THE SAN FRANCISCO SCHOOL OF ABSTRACT EXPRESSIONISM

The San Francisco Art Institute was home to a group of abstract artists who rivaled the New York school for innovation, authenticity, and rebelliousness. The SF school as it has come to be known flourished in San Francisco’s “live and let live” atmosphere. Surrounded by the bay area landscape, they imbued abstract expressionist painting with a deep sense of nature and produced art forms seen nowhere before and nowhere since. The paintings we show are carefully selected examples that document the spirited uniqueness of this group.

In the post-war years, the SF Art Institute played a major role in developing San Francisco’s international reputation as a tolerant and innovative environment for art, music, and political expression. The school was particularly influential in nurturing an open-minded atmosphere and as a result many of these rebellious and creative artists mixed with the poets, writers, “The Beats”, and jazz musicians, to help bring new ideas of freedom and creativity to the San Francisco Scene.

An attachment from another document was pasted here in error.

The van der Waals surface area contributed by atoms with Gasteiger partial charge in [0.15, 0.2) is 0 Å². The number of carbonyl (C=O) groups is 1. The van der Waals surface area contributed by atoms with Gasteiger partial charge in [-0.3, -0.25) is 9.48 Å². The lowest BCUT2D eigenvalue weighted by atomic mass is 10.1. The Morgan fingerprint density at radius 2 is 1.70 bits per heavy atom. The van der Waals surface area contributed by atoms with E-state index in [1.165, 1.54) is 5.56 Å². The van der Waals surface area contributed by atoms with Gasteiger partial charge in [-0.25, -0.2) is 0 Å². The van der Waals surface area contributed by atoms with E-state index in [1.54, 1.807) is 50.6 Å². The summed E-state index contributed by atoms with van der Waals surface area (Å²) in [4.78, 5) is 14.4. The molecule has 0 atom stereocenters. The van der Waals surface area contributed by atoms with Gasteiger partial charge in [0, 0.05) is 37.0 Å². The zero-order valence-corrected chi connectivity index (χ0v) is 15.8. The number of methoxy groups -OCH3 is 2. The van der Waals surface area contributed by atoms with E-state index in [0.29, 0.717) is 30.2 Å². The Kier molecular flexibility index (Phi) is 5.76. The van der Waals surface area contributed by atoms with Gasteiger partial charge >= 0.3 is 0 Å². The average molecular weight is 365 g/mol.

Unlike other art schools in the country, the studios and classrooms in SF became full of ex-soldiers who had disembarked on the West Coast with money from the GI Bill for their tuition.

The faculty, with locals Hassel Smith, Richard Diebenkorn, and David Park, was quickly joined by artists such as Clyfford Still, Mark Rothko, and Ansel Adams, to enhance the programs.

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Edward Dugmore, 1953, 90″ x 58″